My wife and I own a 2019 Lagoon 42, Ocean Song, in the TMM charter
fleet. I think you will find the move up from a 35' catamaran
to the 42 to be fairly straightforward. The props are very widely spaced and she will literally turn in her own footprint.
Although you will have to be attentive to the added windage, I think the beam of 25'3" is what may surprise you. The 42 is a wide girl, and you must adjust when maneuvering in tight quarters. Both transom steps are easily visible from the helm
even with a full-size dinghy
in the davits
. The port bow is visible unless the helmsman is 5'6" or less. The starboard bow is difficult to see unless the helmsman is around 5'10" or taller. The helm
seat is about 6" too low for folks under 6'. We had our's raised 6" and a fold-down platform added so my wife at 5'4" can either sit or stand and see both bows from the helm.
Sail handling is very easy. With at least one electric winch
at the helm, the main is easy to hoist and the jib
deploys even more easily. She is self-tacking and will easily track through the wind
unless your boat
speed is very low and/or there is significant wave or swell against you. We sailed a Catalina 30
for many years and Ocean Song is much easier to sail. Reefing is also simple and easy. It's hard to imagine a 42 boat
that is easier to sail. "Easy" is the best way to describe sailing and sail handling on Ocean Song.
I don't know which anchor
your charter boat will have. The factory anchor
is a Delta
(55lbs I think). We upgraded to a Rocna
33 (72 lbs) and with a scope
of 5 to 1 we've had no trouble holding in winds of 30+ knots. We were anchored in sand. We tend to anchor or moor about 50/50. I can't say anchoring
is any easier or more difficult than any other catamaran
I've sailed, but all the Lagoons have the anchor coming off the crossbeam rather than under the trampoline like the Leopards, and I do think it's a better setup.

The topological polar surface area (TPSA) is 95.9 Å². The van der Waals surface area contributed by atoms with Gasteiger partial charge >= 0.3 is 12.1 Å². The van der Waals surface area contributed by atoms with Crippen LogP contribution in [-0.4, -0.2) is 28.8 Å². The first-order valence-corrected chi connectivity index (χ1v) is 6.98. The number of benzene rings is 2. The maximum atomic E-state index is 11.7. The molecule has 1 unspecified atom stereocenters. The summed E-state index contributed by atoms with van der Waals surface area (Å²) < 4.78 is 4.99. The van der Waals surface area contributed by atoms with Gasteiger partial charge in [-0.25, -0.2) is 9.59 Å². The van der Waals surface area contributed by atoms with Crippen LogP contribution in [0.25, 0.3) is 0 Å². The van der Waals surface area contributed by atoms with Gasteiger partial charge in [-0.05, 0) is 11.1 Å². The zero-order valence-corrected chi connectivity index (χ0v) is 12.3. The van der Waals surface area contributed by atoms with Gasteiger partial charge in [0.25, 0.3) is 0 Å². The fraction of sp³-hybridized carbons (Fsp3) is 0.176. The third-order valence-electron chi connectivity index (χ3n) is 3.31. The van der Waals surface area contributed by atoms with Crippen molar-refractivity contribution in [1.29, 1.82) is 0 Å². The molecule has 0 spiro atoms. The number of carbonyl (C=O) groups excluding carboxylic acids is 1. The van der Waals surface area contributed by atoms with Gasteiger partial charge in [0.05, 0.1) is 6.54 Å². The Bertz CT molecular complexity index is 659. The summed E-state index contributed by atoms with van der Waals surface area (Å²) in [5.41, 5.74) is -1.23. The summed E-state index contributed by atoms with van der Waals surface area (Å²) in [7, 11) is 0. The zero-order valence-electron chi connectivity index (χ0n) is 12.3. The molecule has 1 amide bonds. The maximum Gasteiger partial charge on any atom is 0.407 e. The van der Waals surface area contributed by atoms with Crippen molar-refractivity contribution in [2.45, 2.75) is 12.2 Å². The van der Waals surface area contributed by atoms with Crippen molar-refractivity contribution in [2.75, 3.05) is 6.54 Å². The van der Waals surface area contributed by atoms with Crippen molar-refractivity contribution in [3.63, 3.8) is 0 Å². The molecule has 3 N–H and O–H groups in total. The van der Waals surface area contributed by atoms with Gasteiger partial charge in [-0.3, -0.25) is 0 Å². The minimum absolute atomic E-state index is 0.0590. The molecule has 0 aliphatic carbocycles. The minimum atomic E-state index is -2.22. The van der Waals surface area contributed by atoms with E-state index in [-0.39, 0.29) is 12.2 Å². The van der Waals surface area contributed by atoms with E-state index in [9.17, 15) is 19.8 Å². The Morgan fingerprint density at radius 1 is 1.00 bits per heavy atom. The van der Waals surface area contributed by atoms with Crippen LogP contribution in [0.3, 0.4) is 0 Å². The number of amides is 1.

My wife and I usually handle mooring
pickups and it's the same as with any catamaran. Beam, windage, current
, etc. must all be factored in but in the BVI current
is seldom an issue. We just point her into the wind
and pick up the ball near the port hull
. Since my wife and I often do the mooring pickup on our own, our method is not to pick up at the middle of the crossbeam. We try to pick the pendant up just inboard of the port hull
at the crossbeam. That way my wife (she likes being the foredeck crew) can pull the pendant up, run a bow line from the port bow cleat through the pendant and back to the port bow cleat and tie it off tight so the pendant hangs at the crossbeam. Then she can leisurely step over, pick up the starboard bow line, run it through the pendant, tie it off loosely, then adjust the lines until we're centered on the mooring.
During maneuvering under power keep in mind the props are aft of the rudders on the Lagoon 42. So the props are not sending water
past the rudders when going forward. You have to wait a couple of seconds for steerage if depending on the wheel
. I often lock the helm with the rudders centered when motoring in close quarters. When reversing, the rush of water
will easily overcome the wheel
lock as it washes past the rudders so you have to keep the wheel centered manually. It's not hard, I keep the wheel locked and I just push my knee against a spoke. You will see and feel the wheel jerk but it's simple to keep centered. If you have folding props, remember it may take them a second or two to open up when either forward or reverse is first engaged.
If you have other questions I'm happy to try to help.